Sunday, March 14, 2010

Jane Campion: Bright Star

The latest movie from Jane Campion, the Oscar-winning screenwriter and director of The Piano, has created another similarly dour period piece with moments of terrific acting, but not a particularly interesting love story that has all the complexity of its hero's Wikipedia page. John Keats is a penniless poet who falls in love with an emerging fashionista Fanny Brawne who cannot considering marrying such a poor person, but wants to learn from him about poetry. Campion assumes everyone watching has mind-reading capabilities as she spends long scenes just letting us look at the characters looking at each other. There's a terrific scene when Keats' roommate, Mr. Brown, sends Fanny a valentine as an insulting joke, and proves that Fanny has no skills at anything but flirting and sewing. I found it hard to believe the love story that ensues. Many movies that describe an artist and his muse often rely on the fact that the woman is as in love with the art as with the man. This is not true, though Fanny seems to appreciate parts of Keats' poetry, she constantly talks about how she isn't an expert in poetry. The movie fails to give another reason for their love affair, though they do make it seem extremely tragic that it never develops as Keats dies at 25 of tuberculosis. Overall, I wasn't impressed with Bright Star. Almost Famous makes the love story and struggles of artists more believeable and interesting and Pride and Prejudice does a better job with a period piece. 2 of 5 stars/lambs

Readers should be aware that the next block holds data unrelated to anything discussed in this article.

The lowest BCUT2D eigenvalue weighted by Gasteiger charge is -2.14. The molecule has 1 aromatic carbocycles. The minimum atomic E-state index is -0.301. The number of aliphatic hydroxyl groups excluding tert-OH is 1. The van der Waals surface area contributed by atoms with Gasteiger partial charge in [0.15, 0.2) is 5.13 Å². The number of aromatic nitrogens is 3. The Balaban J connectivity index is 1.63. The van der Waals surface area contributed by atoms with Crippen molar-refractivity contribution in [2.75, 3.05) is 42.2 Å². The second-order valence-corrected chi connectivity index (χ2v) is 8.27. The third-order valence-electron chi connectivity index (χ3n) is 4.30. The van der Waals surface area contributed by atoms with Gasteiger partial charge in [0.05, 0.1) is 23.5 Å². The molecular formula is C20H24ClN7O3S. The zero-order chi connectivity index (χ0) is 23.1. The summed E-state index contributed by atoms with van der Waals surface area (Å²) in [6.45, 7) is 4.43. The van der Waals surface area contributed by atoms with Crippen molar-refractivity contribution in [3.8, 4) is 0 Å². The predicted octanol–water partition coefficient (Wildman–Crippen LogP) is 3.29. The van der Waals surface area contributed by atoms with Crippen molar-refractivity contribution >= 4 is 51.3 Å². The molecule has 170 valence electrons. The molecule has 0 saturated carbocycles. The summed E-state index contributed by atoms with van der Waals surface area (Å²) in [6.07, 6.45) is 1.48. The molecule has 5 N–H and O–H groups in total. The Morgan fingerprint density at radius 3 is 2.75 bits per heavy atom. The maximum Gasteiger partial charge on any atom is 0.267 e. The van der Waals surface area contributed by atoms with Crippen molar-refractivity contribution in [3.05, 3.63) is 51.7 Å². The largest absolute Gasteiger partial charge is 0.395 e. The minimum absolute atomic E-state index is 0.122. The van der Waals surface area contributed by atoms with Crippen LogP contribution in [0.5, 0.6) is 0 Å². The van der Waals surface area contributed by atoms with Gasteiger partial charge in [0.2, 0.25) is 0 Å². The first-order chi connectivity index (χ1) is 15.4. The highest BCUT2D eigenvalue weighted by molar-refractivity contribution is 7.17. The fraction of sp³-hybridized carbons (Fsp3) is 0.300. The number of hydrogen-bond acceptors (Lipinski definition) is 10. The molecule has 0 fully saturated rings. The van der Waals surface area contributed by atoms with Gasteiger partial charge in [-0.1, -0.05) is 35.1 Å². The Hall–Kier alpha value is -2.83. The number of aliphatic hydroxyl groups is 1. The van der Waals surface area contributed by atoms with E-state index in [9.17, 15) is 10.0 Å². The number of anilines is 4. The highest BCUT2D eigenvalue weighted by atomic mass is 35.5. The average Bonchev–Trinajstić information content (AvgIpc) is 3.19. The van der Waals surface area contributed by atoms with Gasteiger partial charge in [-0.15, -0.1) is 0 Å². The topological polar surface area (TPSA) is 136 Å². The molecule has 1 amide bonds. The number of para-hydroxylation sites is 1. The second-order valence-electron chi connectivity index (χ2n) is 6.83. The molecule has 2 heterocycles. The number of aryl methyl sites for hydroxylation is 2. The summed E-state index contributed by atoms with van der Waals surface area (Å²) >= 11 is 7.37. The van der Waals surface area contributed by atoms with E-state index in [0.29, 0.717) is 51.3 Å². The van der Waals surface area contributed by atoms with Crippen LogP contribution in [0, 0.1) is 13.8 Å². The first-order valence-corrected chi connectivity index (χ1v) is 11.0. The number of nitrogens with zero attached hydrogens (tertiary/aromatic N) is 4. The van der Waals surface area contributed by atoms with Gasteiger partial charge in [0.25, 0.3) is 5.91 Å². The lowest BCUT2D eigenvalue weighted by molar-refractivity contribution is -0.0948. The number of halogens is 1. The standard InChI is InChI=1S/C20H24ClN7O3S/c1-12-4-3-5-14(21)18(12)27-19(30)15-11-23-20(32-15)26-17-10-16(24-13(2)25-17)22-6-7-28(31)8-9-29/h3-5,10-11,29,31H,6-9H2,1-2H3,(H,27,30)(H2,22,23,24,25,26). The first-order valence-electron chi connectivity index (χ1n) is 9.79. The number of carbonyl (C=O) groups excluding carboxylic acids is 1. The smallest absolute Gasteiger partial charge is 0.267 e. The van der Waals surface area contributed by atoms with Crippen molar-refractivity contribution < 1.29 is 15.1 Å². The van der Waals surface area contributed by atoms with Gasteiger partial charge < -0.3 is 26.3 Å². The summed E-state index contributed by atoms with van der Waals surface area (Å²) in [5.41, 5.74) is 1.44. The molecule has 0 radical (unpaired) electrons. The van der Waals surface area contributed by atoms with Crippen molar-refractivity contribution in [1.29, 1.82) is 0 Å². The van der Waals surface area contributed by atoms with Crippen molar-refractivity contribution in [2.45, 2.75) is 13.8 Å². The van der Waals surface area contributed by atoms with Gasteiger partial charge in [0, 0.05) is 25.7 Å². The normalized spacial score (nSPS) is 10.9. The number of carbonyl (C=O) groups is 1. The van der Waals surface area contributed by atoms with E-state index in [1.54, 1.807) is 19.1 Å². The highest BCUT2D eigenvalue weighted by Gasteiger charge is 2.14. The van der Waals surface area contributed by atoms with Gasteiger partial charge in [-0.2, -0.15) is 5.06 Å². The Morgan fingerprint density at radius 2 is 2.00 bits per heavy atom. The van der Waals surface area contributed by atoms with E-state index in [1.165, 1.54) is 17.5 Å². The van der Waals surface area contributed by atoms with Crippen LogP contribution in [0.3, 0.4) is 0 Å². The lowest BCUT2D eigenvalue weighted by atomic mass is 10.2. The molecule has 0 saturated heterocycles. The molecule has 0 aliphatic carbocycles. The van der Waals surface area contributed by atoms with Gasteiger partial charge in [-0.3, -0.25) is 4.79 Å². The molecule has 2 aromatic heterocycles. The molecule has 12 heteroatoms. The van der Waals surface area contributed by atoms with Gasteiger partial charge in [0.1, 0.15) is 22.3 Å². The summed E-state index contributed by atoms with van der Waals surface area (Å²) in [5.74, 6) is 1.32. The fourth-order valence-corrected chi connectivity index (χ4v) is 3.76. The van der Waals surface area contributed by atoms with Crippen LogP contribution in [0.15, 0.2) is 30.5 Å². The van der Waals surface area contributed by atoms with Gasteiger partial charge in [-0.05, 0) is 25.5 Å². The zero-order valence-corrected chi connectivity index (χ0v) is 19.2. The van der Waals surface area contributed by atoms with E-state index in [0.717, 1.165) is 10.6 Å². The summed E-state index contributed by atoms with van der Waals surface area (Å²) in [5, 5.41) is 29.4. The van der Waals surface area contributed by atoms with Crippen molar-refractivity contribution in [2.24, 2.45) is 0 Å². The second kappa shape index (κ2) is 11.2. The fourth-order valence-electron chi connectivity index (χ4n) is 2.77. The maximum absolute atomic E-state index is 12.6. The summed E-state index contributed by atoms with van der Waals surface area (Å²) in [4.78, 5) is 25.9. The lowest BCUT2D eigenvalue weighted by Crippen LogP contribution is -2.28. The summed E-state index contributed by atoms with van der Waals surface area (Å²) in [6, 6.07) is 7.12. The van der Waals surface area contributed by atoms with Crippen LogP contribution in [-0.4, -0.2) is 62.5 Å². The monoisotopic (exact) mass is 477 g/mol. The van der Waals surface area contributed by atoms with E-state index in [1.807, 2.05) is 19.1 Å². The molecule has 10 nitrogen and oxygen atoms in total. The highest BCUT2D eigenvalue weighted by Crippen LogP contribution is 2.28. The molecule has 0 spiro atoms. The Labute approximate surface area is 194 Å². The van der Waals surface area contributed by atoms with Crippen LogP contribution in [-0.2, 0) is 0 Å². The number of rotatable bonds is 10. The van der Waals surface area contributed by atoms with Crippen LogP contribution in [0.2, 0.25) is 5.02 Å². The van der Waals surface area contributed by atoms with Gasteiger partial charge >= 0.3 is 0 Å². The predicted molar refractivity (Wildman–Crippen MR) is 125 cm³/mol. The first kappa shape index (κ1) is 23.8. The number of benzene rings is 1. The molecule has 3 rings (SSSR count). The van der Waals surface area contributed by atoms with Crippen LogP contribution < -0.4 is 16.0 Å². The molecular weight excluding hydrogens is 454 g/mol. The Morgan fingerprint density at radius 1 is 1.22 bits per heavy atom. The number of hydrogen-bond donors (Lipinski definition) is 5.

1 comment:

Reel Whore said...

I really liked Bright Star. I did think it was a bit languid, but the performances, costumes and settings had me engrossed.

What did you think of Paul Schneider and those pants?